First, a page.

The gorgeous Potter dazzled on a wide variety of tunes, from blues to ballads to funk to full-on psychedelic jam rock. She also showed she's not just a pretty frontwoman, jamming out on both keyboards and a Flying V guitar. A cover of Jefferson Airplane's “White Rabbit” was a treat, especially following Krieger's appearance with STP. “I Got the Medicine” closed the set with another great jam, and there's no doubt that Potter's music does indeed possess medicinal properties. The encore closed out with “Nothing but the Water,” an infectious high-energy tune that rocked the packed house one more time and featured another huge jam that blew everyone away. What a killer set.
SXSW 2010 Quick Hits, Day 2: Ozomatli
At 8:00 it was over to the Auditorium Shores stage on beautiful Town Lake, which annually hosts a series of free shows during SXSW. The headliner here was LA's Ozomatli, who entertained a huge crowd with their fusion of funk, latin rock, jazz, hip-hop and even a little bit of metal. An early song of tight funk paid tribute to the “City of Angels,” while another tune mined James Brown-style funk. It was a family-friendly atmosphere, as kids ran around playing with light sabers in the gorgeous setting as the Austin skyline loomed behind the stage. The highlight of the set occurred when a funky jam suddenly segued into a “Master of Puppets” tease that drove the crowd into a frenzy, with many bouncing up and down before the Metallica segue went back into a cumbia jam.
SXSW 2010 Quick Hits, Day 2: Red Cortez
After a quick lunch it was over to Cheers Shot Bar on 6th Street, where Jambase was presenting Kayceman's Treehouse Day Party. This was a small stage, but out on a rooftop deck on a sunny day, very nice setting. Red Cortez out of Los Angeles rocked a two-guitar vintage sound, with vocalist Harley Prechtel-Cortez providing a gritty delivery that grabbed attention. One song sounded a bit like the Airborne Toxic Event, who Red Cortez are friends and former tour mates with. But Red Cortez has a darker and edgier overall sound.
SXSW 2010 Quick Hits, Day 1: Spoon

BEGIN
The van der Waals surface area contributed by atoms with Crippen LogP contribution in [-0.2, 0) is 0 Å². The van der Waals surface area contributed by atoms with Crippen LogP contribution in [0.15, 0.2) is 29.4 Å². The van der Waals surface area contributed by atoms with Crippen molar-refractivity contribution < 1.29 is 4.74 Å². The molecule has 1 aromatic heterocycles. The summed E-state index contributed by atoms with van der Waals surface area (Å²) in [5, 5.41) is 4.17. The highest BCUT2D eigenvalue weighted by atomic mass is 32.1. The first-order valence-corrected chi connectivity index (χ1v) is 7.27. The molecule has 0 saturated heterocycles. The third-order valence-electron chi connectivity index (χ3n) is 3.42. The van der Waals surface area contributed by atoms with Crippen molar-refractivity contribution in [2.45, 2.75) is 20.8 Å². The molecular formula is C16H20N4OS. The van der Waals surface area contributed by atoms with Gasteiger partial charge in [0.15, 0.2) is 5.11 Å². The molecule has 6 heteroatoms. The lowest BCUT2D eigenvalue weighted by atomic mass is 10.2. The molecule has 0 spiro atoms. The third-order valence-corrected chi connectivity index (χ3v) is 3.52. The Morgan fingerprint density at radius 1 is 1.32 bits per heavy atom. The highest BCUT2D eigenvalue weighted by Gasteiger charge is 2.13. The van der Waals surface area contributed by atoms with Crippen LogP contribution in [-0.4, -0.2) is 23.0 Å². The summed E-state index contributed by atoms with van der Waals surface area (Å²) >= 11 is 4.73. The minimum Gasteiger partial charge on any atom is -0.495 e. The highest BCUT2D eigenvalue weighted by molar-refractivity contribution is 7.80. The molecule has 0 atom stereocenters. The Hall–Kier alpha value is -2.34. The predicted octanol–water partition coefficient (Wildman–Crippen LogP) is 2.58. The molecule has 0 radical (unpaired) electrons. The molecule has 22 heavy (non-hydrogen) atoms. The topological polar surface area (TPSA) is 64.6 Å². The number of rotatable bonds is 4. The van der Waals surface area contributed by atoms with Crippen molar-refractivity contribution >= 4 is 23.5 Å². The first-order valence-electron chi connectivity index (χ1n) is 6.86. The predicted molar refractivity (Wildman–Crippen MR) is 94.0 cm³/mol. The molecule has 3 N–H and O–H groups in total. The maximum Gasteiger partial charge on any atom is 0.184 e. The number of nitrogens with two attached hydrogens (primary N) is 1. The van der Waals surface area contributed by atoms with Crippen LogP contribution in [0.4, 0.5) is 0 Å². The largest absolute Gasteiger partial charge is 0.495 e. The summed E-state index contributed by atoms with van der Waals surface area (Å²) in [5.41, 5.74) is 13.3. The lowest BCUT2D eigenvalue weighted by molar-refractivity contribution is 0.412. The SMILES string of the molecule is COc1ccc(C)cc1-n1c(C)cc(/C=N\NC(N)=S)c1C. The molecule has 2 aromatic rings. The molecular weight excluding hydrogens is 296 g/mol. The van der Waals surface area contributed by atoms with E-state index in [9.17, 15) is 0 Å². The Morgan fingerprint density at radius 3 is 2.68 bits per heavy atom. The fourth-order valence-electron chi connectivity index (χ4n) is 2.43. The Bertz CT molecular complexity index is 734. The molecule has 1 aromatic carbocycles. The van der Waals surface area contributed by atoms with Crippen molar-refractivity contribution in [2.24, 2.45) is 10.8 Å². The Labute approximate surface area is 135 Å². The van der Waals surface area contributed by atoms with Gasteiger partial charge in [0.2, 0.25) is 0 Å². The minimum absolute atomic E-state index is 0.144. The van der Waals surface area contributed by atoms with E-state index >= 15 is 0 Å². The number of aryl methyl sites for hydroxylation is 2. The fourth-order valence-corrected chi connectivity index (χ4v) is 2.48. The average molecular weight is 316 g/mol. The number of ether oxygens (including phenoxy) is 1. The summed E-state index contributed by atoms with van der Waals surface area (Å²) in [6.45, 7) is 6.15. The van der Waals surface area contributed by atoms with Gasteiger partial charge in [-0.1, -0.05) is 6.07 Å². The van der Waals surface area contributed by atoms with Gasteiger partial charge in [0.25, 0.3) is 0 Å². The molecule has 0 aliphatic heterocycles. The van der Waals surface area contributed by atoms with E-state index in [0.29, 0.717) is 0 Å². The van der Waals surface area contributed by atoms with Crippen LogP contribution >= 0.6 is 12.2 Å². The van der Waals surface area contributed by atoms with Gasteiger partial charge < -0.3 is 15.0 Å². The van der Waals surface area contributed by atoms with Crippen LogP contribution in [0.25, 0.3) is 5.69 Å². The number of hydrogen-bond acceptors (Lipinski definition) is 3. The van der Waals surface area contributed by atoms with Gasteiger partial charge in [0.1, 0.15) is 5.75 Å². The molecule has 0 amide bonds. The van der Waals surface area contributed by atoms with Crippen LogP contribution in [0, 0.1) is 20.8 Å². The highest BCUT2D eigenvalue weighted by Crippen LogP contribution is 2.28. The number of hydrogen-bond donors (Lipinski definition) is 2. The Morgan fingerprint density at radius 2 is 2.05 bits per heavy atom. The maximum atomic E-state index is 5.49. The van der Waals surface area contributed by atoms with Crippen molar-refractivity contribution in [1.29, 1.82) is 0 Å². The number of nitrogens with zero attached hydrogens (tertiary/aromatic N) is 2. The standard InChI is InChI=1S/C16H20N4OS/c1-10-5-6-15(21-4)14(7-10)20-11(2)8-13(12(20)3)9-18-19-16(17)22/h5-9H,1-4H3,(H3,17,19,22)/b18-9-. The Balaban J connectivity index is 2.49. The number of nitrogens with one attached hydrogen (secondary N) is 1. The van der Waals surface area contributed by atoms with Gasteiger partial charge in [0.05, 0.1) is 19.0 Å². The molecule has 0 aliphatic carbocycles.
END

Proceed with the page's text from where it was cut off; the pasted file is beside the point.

I'd passed on Spoon's headlining set at Stubbs to see Nas & Damian Marley, but the Austin-based indie rockers were still playing when the Emos' show let out, so I went back in to catch the end of the set. I've been lukewarm on the band, although they have certain tunes I dig. I guess I just don't understand their formula of playing two or three songs that are kinda blah, then throwing down a hard-hitting rocker, then two more blah, then another rocker. So the set was kind of up and down to this reporter's view, as opposed to last year's Wednesday night headliner set at Stubbs when the Decemberists captivated the crowd with a full performance of their album.
SXSW 2010 Quick Hits, Day 1: Broken Bells
I caught up with Broken Bells here at Stubbs since they followed Jones with an 11:00 PM set. The new band from the Shins' James Mercer and Danger Mouse was definitely one of the most buzzed about. This probably comes from the fact that the Shins have quite simply become one of the most influential bands of the 21st century's first decade. The Broken Bells sound a lot like the Shins, frankly, due to the distinctive voice and talent of James Mercer. But there's less guitar and more keys and samples, triggered by Mr. Mouse on drums. The band has a groovy if laid back sound that seemed to hold the crowd's attention fairly well. “Vaporize” and “Mongrel Heart” both have that classic Shins-y vocal from Mercer over a Shins-y type of groove, which seemed to resonate. The last two songs also featured more guitar, which helped build the energy some more, with Danger Mouse also playing guitar at the end over a sampled beat. It wasn't the dazzling set that SXSWers have come to expect from evening showcases at Stubbs, but this is a new band, so it's only logical that they might need some time to develop. There's definitely some potential here, though.
SXSW 2010 Quick Hits, Day 1: Here We Go Magic